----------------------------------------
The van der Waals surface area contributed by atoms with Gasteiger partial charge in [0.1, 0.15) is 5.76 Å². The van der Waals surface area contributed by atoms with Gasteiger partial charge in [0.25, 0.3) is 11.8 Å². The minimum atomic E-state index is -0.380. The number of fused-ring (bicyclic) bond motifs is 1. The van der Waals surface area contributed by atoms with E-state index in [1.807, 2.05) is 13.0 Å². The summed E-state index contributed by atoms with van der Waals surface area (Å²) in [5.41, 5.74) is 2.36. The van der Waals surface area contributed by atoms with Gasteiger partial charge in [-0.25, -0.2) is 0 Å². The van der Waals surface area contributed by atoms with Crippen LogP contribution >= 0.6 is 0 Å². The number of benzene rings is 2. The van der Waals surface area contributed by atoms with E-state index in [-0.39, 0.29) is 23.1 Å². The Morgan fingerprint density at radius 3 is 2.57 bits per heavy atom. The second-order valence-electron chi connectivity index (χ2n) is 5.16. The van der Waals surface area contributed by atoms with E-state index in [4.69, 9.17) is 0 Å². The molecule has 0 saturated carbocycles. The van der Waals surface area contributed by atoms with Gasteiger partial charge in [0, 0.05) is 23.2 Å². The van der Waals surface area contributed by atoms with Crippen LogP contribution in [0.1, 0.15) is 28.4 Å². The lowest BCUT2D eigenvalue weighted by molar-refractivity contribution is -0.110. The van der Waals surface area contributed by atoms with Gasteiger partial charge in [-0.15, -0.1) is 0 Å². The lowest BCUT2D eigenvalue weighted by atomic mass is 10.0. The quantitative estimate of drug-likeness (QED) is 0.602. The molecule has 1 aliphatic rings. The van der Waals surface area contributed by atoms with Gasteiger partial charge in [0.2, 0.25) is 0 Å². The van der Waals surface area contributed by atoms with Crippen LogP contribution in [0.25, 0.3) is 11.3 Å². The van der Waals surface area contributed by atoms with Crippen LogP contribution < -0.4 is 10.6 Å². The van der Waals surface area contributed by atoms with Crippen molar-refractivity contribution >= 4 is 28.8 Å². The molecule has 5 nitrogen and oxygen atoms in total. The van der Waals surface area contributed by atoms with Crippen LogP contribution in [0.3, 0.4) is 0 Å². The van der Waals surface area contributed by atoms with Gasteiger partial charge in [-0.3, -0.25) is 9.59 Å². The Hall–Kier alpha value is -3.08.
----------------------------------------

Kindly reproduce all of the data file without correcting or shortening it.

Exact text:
The van der Waals surface area contributed by atoms with Gasteiger partial charge in [0.1, 0.15) is 5.76 Å². The van der Waals surface area contributed by atoms with Gasteiger partial charge in [0.25, 0.3) is 11.8 Å². The minimum atomic E-state index is -0.380. The number of fused-ring (bicyclic) bond motifs is 1. The van der Waals surface area contributed by atoms with E-state index in [1.807, 2.05) is 13.0 Å². The summed E-state index contributed by atoms with van der Waals surface area (Å²) in [5.41, 5.74) is 2.36. The van der Waals surface area contributed by atoms with Gasteiger partial charge in [-0.25, -0.2) is 0 Å². The van der Waals surface area contributed by atoms with Crippen LogP contribution >= 0.6 is 0 Å². The number of benzene rings is 2. The van der Waals surface area contributed by atoms with E-state index in [-0.39, 0.29) is 23.1 Å². The Morgan fingerprint density at radius 3 is 2.57 bits per heavy atom. The second-order valence-electron chi connectivity index (χ2n) is 5.16. The van der Waals surface area contributed by atoms with E-state index in [4.69, 9.17) is 0 Å². The molecule has 0 saturated carbocycles. The van der Waals surface area contributed by atoms with Gasteiger partial charge in [0, 0.05) is 23.2 Å². The van der Waals surface area contributed by atoms with Crippen LogP contribution in [0.1, 0.15) is 28.4 Å². The lowest BCUT2D eigenvalue weighted by molar-refractivity contribution is -0.110. The van der Waals surface area contributed by atoms with Gasteiger partial charge in [-0.15, -0.1) is 0 Å². The lowest BCUT2D eigenvalue weighted by atomic mass is 10.0. The quantitative estimate of drug-likeness (QED) is 0.602. The molecule has 1 aliphatic rings. The van der Waals surface area contributed by atoms with Gasteiger partial charge in [0.2, 0.25) is 0 Å². The van der Waals surface area contributed by atoms with Crippen LogP contribution in [0.25, 0.3) is 11.3 Å². The van der Waals surface area contributed by atoms with Crippen LogP contribution < -0.4 is 10.6 Å². The van der Waals surface area contributed by atoms with Crippen molar-refractivity contribution >= 4 is 28.8 Å². The molecule has 5 nitrogen and oxygen atoms in total. The van der Waals surface area contributed by atoms with Crippen LogP contribution in [0.3, 0.4) is 0 Å². The van der Waals surface area contributed by atoms with Gasteiger partial charge in [-0.3, -0.25) is 9.59 Å². The Hall–Kier alpha value is -3.08.